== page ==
# Stability of Householder Algo

**Purpose**

To understand backward stability

> HHT <- function(A) { + A.bkup <- A + m <- dim(A)[1] + n <- dim(A)[2] + norm2 <- function(x) { + sqrt(sum(x^2)) + } + Q <- matrix(data = 0, nrow = (n * m), ncol = m) + k <- 1 + for (k in 1:n) { + Qt <- diag(m) + x <- A[k:m, k] + e1 <- c(1, rep(0, (length(x) - 1))) + Vk <- sign(x[1]) * norm2(x) * e1 + x + Vk <- Vk/norm2(Vk) + Qt[k:m, k:n] <- diag(length(x)) - 2 * Vk %*% t(Vk) + A[k:m, k:n] <- A[k:m, k:n] - 2 * Vk %*% t(Vk) %*% A[k:m, + k:n] + start.ind <- k * n - m + 1 + end.ind <- k * n + Q[start.ind:end.ind, ] <- Qt + } + Q.f <- diag(m) + for (i in 1:m) { + start.ind <- i * n - m + 1 + end.ind <- i * n + Q.f <- Q.f %*% Q[start.ind:end.ind, ] + } + result <- list(A = A.bkup, A.t = A, Q = Q.f) + } |

> library(Matrix) > N <- 2500 > m <- 50 > n <- 50 > set.seed(12345) > R1 <- matrix(rnorm(N), nrow = m, ncol = n) > for (j in 1:(n - 1)) R1[(j + 1):m, j] <- 0 > B <- matrix(rnorm(N), nrow = m, ncol = n) > Q1 <- qr.Q(qr(B)) > A <- Q1 %*% R1 > Q2 <- HHT(A)$Q > R2 <- HHT(A)$A.t > Q2[, n] <- Q2[, n] * -1 > R2[m, n] <- R2[m, n] * -1 |

> normv <- function(x) max(svd(x)$d) |

**Norm Comparision for Q**

> print(normv(Q2 - Q1)) [1] 0.0009808559 |

**Norm Comparision for R**

> print(normv(R2 - R1)/normv(R1)) [1] 0.0001509662 |

These errors are huge! Our calculations have been done with sixteen digits of accuracy, yet the final results are accurate to only two or three digits. The individual rounding errors have been amplified by factors on the order of 1013.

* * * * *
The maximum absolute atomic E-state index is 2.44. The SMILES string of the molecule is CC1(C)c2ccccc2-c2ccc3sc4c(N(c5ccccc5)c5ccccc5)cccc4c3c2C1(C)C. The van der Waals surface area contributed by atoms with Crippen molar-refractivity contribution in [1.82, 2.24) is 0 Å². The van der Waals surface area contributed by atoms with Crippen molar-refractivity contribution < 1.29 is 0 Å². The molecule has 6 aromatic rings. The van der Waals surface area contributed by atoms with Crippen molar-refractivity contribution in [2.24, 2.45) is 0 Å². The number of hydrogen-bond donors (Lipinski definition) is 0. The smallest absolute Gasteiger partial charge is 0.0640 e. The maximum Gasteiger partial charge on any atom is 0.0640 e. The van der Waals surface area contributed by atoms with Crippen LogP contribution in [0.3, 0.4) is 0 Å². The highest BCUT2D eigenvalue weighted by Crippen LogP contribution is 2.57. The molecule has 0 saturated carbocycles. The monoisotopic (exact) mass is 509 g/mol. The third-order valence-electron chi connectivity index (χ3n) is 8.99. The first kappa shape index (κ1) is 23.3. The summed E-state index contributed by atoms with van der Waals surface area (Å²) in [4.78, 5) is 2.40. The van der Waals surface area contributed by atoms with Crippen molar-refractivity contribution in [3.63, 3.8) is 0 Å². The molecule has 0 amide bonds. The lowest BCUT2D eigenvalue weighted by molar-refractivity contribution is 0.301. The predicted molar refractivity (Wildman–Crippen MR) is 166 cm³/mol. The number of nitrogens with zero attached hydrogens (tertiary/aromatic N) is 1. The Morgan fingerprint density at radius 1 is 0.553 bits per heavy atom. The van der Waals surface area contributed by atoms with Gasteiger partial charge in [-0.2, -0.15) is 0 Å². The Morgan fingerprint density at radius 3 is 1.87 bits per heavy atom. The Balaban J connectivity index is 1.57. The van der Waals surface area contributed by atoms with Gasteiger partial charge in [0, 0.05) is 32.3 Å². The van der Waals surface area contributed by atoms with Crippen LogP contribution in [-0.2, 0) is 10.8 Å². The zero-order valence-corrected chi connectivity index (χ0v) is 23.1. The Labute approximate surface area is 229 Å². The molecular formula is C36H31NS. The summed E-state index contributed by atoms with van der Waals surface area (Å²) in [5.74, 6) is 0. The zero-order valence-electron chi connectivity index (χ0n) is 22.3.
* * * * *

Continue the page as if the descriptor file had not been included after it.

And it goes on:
**Norm Comparision for A**

> print(normv(A - Q2 %*% R2)) [1] 1.358075e-14 |

The product Q2R2 is accurate to a full fifteen digits! The errors in Q2 and R2 must be “diabolically correlated,” as Wilkinson used to say.

**Lets do a random perturbation in Q1 and R1**

> temp1 <- matrix(rnorm(N), nrow = m, ncol = n) > temp2 <- matrix(rnorm(N), nrow = m, ncol = n) > Q3 <- Q1 + (10^-4) * temp1 > R3 <- R1 + (10^-4) * temp2 |

**Norm Comparision for A**

> print(normv(A - Q3 %*% R3)) [1] 0.01007423 |

This time, the error in the product is huge. Q2 is no better than Q3, and R2 is no better than R3, but Q2R2 is twelve orders of magnitude better than Q3R3.

The errors in Q2 and R2 are forward errors.In general, a large forward error can be the result of an ill-conditioned problem or an unstable algorithm. In our experiment, they are due to the former.

As a rule, the sequences of column spaces of a random triangular matrix are exceedingly ill-conditioned as a function of the entries of the matrix.

**TAKEAWAY**

We have seen that Householder triangularization is backward stable but not always accurate in the forward sense. (The same is true of most of the matrix factorizations of numerical linear algebra.) Now, QR factorization is generally not an end in itself, but a means to other ends such as solution of a system of equations, a least squares problem, or an eigenvalue problem. Is its backward stability enough to make it a satisfactory piece of a larger algorithm? That is, is accuracy of the product QR enough for applications, or do we need accuracy of Q and R individually? The happy answer is that accuracy of QR is indeed enough for most purposes. We can show this by surprisingly simple arguments.